INMA: “Short- and medium-term air pollution exposure, plasmatic protein levels and blood pressure in children”
Air pollution is one of the well-known key contributors to the global burden of mortality and disease. Nowadays, approximately 91% of the worldwide population lives in places where the levels of air quality exceed the guideline limits established by the WHO (World Health Organization, 2021).
Among the different harmful air pollutants affecting human health, some have been highlighted given their potential direct effects in the incidence of cardiovascular disease; such as particulate matters (PMs) of different sizes (PM2.5 and PM10), nitrogen dioxide (NO2), sulphur dioxide (SO2), carbon monoxide (CO) and ozone (O3). According to recent evidences gathered in adults, the effects of these pollutants on cardiovascular health could be mediated through the elevation of blood pressure levels. However, not much is known about the exact underlying biological and molecular mechanisms. Additionally, evidence regarding to which extent the harmful effects of air pollutants on blood pressure levels occur during early stages of life is still scarce. On the other hand, this type of knowledge is of critical importance since exposure to environmental hazards during childhood might permanently change the body’s structure, metabolism, and physiology, marking the cardiovascular health of future populations.
In order to shed some light to these open questions, INMA researchers have conducted what is one of the first studies evaluating the influence of air pollution exposure on blood pressure, and attempted to elucidate the most plausible biological mechanisms underlying such connections, all in the context of early childhood.
To do so, different time windows of exposure to various air pollutants (1-day, 1-week, and 1-year) and the levels of thirty-six different cytokines, apolipoproteins, adipokines, and other proteins were measured in 1170 children aged 6–11 years (in which INMA represents one among five other cohorts), mapping their relationship with blood pressure alterations.
Among the most remarkable results, they found a potential effect of exposure to some of the analyzed pollutants (NO2, PM10, or PM2.5) on the levels of proteins such as the hepatocyte growth factor (HGF) and interleukin 8 (IL8), showing higher concentrations in those children living in more polluted environments. These findings are in line with previous evidence in adults showing that the adverse health effects of air pollution could come from the exacerbation of harmful molecular processes such as oxidative stress and systemic inflammation.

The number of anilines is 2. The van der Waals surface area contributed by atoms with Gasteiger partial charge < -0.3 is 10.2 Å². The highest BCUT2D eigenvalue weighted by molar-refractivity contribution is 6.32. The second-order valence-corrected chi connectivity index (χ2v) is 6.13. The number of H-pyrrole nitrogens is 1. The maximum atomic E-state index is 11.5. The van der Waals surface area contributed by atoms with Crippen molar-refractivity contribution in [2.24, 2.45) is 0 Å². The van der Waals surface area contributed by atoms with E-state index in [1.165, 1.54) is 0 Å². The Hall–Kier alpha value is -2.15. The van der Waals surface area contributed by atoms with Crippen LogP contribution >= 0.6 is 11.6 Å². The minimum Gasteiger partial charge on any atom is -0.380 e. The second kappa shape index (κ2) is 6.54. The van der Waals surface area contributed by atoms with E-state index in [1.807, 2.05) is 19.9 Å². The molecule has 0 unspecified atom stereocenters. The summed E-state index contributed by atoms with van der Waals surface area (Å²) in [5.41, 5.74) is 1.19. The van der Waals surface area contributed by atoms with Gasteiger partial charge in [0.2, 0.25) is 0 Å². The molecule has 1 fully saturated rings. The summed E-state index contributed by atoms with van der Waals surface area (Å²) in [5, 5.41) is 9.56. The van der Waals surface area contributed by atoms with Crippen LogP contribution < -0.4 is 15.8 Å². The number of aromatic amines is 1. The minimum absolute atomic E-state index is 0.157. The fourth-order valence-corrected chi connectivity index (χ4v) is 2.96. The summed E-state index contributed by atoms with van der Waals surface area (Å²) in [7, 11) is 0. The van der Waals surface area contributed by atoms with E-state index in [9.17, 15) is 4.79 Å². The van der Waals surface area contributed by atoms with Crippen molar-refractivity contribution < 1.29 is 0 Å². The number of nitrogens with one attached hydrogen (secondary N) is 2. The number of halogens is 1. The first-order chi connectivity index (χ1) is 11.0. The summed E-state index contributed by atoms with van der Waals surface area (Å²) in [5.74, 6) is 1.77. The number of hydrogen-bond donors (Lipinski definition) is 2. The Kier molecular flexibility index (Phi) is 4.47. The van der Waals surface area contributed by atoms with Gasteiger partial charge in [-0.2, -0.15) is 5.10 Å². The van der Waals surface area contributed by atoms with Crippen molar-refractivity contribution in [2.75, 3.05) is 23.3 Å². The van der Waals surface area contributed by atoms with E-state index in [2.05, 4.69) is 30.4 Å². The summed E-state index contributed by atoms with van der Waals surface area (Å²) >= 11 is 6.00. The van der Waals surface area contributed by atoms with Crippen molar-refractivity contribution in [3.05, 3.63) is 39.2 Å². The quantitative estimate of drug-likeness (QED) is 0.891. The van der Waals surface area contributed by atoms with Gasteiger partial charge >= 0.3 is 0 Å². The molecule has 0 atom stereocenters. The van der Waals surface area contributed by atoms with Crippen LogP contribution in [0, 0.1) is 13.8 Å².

Interestingly, this study could further connect the exposure to NO2 with higher levels of systolic blood pressure, reaffirming in children what previous investigations have shown in adults. Furthermore, the mediation study suggested that HGF could explain 19% of the short-term effects of NO2 on blood pressure, thereby proposing specific molecular mechanisms that could underly the air pollutants-blood pressure relationship.
Despite the interest and novelty of these results, they have to be interpreted with caution, since, for example, the relationship between HGF and BP is still uncertain. HGF is not usually considered as an inflammatory marker, and was first described as a liver-regenerative circulating factor. It could possibly be a downstream product of increased blood pressure or a molecule excreted by the body in response to air pollution exposure to counteract the endothelial damage induced by hypertension. In any case, further studies are needed to continue investigating these hypotheses.
Overall, the findings presented in this study reinforce the idea of increased adverse cardiovascular effects as a result of air pollution exposure in children. Moreover, considering that elevated blood pressure during childhood has an impact on health across the lifespan, reducing the exposure to this environmental risk factor can be an important prevention strategy.
INMA-article summary written by Augusto Anguita-Ruiz, INMA researcher.
Reference: de Prado-Bert P, Warembourg C, Dedele A, Heude B, Borràs E, Sabidó E, Aasvang GM, Lepeule J, Wright J, Urquiza J, Gützkow KB, Maitre L, Chatzi L, Casas M, Vafeiadi M, Nieuwenhuijsen MJ, de Castro M, Grazuleviciene R, McEachan RRC, Basagaña X, Vrijheid M, Sunyer J, Bustamante M. Short- and medium-term air pollution exposure, plasmatic protein levels and blood pressure in children. Environ Res. 2022 Aug;211:113109.
Link to scientific article: https://pubmed.ncbi.nlm.nih.gov/35292243/